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AI in pharmaceuticals

Artificial Intelligence will take over our jobs, potentially leading to the destruction of the current social system.


In the words of Elon Musk, A.I. is “potentially more dangerous than nukes” and Stephen Hawking highlighted that it could be “the worst thing ever to happen to humanity”. Or, can Artificial Intelligence, Machine Learning, Blockchain and other recent technological advances contribute to the Life Science industry, specifically the Clinical Trials and Patient Access to medicine? Can it lead to better R&D, better access for patients and an improved in work for humans.

If so, where does recruitment fit into the jigsaw?


Clinical Trials

Nearly 80% of clinical trials fail because they cannot recruit enough patients or cannot retain participants (1). Furthermore, patient enrolment methods have typically relied on doctor referrals or phone-based recruitment services which have not gone far enough to bridge the gap between patient and trial. 6 AI is a company focused on patient recruitment and applies artificial intelligence to scour thousands of medical records to find suitable participants in a much shorter time frame, claiming to be able to find patients in “minutes not months”.


Patient Diagnosis

Within cancer detection, researchers from Germany, France and the US were able to diagnose skin cancer more accurately than dermatologists by using artificial intelligence. An algorithm was shown 100,000 images of malignant melanomas as well as benign moles, accurately detecting cancer in 95% of images of cancerous moles and benign spots, whereas a team of 58 dermatologists was 87% accurate. Given that over 2.5 million people are living with cancer in the UK alone (2) an 8 percent improvement in cancer diagnosis can have the potential to save a substantial amount of people.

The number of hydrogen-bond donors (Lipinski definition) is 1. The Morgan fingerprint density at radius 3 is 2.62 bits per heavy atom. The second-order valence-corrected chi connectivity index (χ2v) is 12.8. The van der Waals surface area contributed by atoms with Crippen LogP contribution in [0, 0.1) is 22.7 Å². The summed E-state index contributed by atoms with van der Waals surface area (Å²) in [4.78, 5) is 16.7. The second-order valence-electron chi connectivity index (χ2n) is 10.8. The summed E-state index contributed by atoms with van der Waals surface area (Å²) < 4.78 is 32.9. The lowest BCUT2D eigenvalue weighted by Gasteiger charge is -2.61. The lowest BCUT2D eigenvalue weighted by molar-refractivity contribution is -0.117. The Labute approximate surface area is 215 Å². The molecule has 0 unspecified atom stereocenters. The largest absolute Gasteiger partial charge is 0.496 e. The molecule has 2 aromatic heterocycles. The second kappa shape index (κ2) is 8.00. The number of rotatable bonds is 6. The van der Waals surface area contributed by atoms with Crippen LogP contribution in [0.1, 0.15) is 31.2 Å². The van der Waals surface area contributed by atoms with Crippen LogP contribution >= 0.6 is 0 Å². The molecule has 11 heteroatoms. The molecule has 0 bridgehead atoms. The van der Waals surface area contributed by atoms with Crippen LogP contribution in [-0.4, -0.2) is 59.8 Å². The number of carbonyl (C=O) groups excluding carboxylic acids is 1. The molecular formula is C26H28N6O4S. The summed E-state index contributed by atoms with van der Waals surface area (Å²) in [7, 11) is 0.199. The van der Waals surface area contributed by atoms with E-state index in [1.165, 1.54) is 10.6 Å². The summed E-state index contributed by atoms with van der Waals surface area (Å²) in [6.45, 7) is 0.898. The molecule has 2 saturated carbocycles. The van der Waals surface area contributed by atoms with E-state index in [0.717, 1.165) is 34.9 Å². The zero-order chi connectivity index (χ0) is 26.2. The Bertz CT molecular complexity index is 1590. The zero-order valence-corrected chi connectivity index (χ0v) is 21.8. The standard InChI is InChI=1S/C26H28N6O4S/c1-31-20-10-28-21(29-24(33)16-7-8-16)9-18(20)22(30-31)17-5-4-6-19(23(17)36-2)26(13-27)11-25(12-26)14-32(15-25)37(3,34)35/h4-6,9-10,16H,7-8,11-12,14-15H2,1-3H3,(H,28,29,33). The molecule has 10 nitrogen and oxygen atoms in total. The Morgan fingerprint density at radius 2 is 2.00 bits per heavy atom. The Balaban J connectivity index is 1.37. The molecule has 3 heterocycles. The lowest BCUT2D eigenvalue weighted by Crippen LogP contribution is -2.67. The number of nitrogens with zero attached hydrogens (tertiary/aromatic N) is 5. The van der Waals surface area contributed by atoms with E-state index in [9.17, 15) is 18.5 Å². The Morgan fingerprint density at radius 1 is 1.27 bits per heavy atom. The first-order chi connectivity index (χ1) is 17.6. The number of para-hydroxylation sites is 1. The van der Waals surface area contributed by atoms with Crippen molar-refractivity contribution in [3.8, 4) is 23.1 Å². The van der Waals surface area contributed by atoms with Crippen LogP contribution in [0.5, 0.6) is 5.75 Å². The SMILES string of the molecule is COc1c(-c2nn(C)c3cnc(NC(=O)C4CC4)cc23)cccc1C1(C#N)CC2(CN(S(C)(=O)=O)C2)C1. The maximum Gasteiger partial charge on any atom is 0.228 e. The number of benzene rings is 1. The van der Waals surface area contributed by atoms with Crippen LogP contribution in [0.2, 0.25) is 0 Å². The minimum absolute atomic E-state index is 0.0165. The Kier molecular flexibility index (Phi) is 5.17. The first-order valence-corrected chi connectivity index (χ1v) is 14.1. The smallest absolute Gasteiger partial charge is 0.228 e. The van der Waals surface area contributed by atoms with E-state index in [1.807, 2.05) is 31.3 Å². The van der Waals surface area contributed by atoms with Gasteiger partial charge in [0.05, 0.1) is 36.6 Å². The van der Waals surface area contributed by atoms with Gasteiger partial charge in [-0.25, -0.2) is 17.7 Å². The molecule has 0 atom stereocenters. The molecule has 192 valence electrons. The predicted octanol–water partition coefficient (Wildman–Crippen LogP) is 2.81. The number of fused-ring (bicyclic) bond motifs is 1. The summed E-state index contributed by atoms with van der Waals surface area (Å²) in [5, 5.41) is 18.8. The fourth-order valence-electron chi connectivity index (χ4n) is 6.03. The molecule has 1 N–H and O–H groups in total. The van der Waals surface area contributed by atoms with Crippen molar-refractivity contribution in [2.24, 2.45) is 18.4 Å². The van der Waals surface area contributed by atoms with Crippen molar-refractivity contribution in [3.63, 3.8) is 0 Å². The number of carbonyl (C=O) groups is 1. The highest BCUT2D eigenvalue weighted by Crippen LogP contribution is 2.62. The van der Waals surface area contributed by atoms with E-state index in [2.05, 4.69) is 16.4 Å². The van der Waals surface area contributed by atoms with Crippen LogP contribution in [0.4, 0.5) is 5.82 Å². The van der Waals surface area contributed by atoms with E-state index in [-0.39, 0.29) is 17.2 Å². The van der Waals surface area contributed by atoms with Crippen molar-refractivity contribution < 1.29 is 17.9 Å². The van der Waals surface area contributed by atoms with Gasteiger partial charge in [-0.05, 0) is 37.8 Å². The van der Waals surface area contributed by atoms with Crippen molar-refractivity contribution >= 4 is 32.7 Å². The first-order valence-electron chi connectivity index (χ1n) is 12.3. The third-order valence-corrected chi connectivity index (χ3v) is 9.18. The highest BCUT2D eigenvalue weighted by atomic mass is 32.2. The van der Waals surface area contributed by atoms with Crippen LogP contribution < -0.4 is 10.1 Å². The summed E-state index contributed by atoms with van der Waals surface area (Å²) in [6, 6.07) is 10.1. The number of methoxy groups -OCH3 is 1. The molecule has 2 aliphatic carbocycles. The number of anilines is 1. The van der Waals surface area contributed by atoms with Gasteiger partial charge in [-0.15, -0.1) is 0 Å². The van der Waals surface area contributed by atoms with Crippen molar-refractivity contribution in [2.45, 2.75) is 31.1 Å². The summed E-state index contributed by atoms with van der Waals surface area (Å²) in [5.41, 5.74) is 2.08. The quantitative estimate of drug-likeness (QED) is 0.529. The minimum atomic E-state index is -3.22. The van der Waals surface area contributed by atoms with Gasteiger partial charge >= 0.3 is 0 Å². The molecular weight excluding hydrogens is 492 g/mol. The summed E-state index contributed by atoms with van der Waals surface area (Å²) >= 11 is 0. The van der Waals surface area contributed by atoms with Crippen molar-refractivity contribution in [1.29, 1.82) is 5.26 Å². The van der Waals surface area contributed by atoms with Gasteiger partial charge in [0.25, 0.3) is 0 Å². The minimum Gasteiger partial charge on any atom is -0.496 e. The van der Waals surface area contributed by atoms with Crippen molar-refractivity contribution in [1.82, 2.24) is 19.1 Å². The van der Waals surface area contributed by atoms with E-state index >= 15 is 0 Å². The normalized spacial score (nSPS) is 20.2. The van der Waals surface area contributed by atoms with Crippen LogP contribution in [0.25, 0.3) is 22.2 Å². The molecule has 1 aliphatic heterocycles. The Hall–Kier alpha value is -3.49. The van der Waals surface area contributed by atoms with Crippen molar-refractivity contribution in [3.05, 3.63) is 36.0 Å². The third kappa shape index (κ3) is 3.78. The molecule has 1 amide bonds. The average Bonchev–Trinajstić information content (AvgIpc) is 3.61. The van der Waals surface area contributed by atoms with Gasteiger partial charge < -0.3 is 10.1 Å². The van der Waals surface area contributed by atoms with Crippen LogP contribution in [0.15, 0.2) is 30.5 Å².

Another company making waves in the Life Science AI space is Babylon Health. Ali Para, Co-founder, has claimed that their A.I. is able to diagnose a range of health conditions. When tested against seven experienced doctors to determine its ability to accurately diagnose a wider range of health conditions the algorithm was able to correctly diagnose 80% of the time, compared to a 64% to 94% accuracy for the doctors. This has led the company to make strides within the pharmaceutical industry but also resulted in the company winning several lucrative contracts with the NHS. However, Babylon’s assessment has not been convincing for everyone. The Royal College of General Practitioners rebuked Babylon’s claims as “dubious” and generally incomparable to the responsibilities handled by doctors. Also, their test to date has not been published in any peer review journal.



For all the potential benefits, A.I. is still very much a new technology with a lack of oversight/ testing on accepted improvements for patients. A.I. and Machine Learning has taken huge strides over the past decade, however, the technology is still in its early stages and its benefits on the Life Science industry is still up for debate.

Where does this leave the recruitment sector with Life Science A.I. and Machine Learning? The answer is unknown. As yet, the A.I. piece of the jigsaw puzzles lacks the surrounding pieces to know where it fits in the puzzle. Investment along with stringent testing of the technology in the coming years will, in our, opinion, bring genuine value and improvements to the industry and patients. For career paths, any additional courses teaching the basics of A.I. would be a sensible starting point now for those candidates who want to be positioned to take advantage of the almost certain uptake in the technology.






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